The Church in Wales has launched a new campaign helping those suffering the devastating impact of the cost of living crisis.
The Food and Fuel campaign will address the causes of food and fuel poverty by putting pressure on the Government to address the spiralling costs which is forcing families to choose between heating or eating.
With foodbanks across Wales struggling to meet the increasing demands for donations, the campaign includes an open letter to all supermarkets calling on them to increase their range of basic essential items and to donate more items to food distribution charities.
Most Rev Andrew John, Archbishop of Wales told Premier: "We're facing a crisis in our country… around the number of people who can't afford good food, and even if they can afford the food, very often they can't heat it because they can't afford the fuel. Or if not that, they're struggling to keep their car on the road, and social mobility is reduced as a result."
The campaign starts as a new poll reveals more than two thirds of UK adults are planning to cut back this Christmas because of the rising cost of living.
Seventy-five per cent of those asked in the poll for Accenture said they're not planning a "big celebration."
Half said they're intending to reduce spending on presents and eating out over the festive season.
Meanwhile, charities and foodbanks are seeing a drop in donations as the surging cost of living pushes demand to "unprecedented levels".
A survey by the giving platform Neighbourly shows voluntary groups are seeing fewer financial and food donations - and even fewer volunteers.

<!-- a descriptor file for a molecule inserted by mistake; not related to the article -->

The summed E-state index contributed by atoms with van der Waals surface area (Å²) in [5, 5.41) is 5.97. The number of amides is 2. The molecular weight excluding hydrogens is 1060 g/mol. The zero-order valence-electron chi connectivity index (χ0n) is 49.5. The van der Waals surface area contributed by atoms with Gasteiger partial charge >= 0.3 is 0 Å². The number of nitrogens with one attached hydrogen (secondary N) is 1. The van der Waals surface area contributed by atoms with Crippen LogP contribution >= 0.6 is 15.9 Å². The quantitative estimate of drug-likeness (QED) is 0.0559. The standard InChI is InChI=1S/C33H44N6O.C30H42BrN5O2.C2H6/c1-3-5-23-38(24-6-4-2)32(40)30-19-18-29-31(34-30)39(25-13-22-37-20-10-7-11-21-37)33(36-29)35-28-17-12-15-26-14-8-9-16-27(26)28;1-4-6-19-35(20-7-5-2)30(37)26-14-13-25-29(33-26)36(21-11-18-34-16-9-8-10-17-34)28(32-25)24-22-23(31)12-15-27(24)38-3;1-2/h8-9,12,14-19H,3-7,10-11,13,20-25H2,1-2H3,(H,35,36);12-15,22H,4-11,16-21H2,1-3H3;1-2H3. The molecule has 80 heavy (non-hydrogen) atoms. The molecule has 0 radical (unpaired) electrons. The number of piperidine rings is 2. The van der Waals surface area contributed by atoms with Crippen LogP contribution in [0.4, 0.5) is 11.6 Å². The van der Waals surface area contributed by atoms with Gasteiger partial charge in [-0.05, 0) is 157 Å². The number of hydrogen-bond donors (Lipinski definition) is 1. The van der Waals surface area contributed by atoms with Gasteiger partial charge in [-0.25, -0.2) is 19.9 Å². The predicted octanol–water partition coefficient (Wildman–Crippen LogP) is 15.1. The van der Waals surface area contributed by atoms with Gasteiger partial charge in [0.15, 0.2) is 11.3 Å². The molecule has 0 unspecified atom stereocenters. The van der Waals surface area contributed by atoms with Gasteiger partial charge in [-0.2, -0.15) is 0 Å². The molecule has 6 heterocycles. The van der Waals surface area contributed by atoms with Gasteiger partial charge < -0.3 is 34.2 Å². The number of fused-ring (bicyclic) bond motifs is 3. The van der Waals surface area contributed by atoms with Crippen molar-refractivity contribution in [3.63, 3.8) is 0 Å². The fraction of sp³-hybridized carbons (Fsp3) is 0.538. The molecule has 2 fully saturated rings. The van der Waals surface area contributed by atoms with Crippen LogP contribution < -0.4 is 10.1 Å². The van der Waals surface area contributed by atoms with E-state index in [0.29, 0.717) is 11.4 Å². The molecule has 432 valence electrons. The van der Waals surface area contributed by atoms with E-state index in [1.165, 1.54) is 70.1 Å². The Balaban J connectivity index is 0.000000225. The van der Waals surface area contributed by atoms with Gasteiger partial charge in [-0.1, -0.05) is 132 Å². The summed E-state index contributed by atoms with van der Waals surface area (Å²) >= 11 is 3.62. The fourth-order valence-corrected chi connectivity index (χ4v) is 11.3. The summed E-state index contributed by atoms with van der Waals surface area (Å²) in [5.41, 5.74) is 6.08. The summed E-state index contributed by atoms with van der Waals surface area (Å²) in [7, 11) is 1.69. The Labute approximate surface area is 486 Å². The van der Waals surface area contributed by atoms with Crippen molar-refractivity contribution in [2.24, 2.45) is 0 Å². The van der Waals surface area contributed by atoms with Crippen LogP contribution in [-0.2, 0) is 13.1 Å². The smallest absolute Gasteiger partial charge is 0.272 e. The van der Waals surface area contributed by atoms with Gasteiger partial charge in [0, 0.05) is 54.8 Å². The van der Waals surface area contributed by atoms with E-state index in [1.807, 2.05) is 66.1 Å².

Two-thirds are seeing less money being donated and six in ten are getting fewer food donations.
Archbishop Andrew said: "It is scandalous that foodbanks were only intended to be a short-term emergency service but have now become an essential part of everyday life for so many. I find it outrageous that as the 6th largest economy in the world, the UK has so many families living in poverty and so many people struggling to pay for food and heating."
The Church in Wales has asked all its congregations to get involved in the campaign too.
This winter, vulnerable people have a place to go for food and warmth thanks to a church in Tonyrefail which has set up a weekly warm bank. St David's Church provides weekly a warm space café offering hot food and drink, free Wi-Fi and company.
Robert Priddle, the church warden, said: "We spotted The Warm Space campaign on social media and realised that this was something as a church we wanted to do. Some people are feeling isolated and alone and we want to offer food and drink and somewhere in which people can find a welcome and a belief that they matter."
The Church in Wales also wants churches assemble ten boxes of toiletries or people in need during Christmas. If all churches took part, it would amount to 10,000 boxes.
Archbishop Andrew said: "As Christians we are a called to speak out against poverty. Our mission in Wales is to live out the gospel message of hope, justice and love. We are a church for all who struggle to make ends meet. We are a church for those who are forced to choose between eating or heating.
"Together we can raise our voice and campaign for change. It is our duty to be a channel of God's love in the world."
A series of public lectures exploring the biblical and theological imperative of responding to the cost of living crisis is planned for later this year. Speakers confirmed include the Bishop Barry Morgan, former Archbishop of Wales, Welsh theologian Canon Trystan Hughes and Steve Chalke MBE, founder of Oasis Charitable Trust.
Listen to Premier's interview with Archbishop Andrew John here: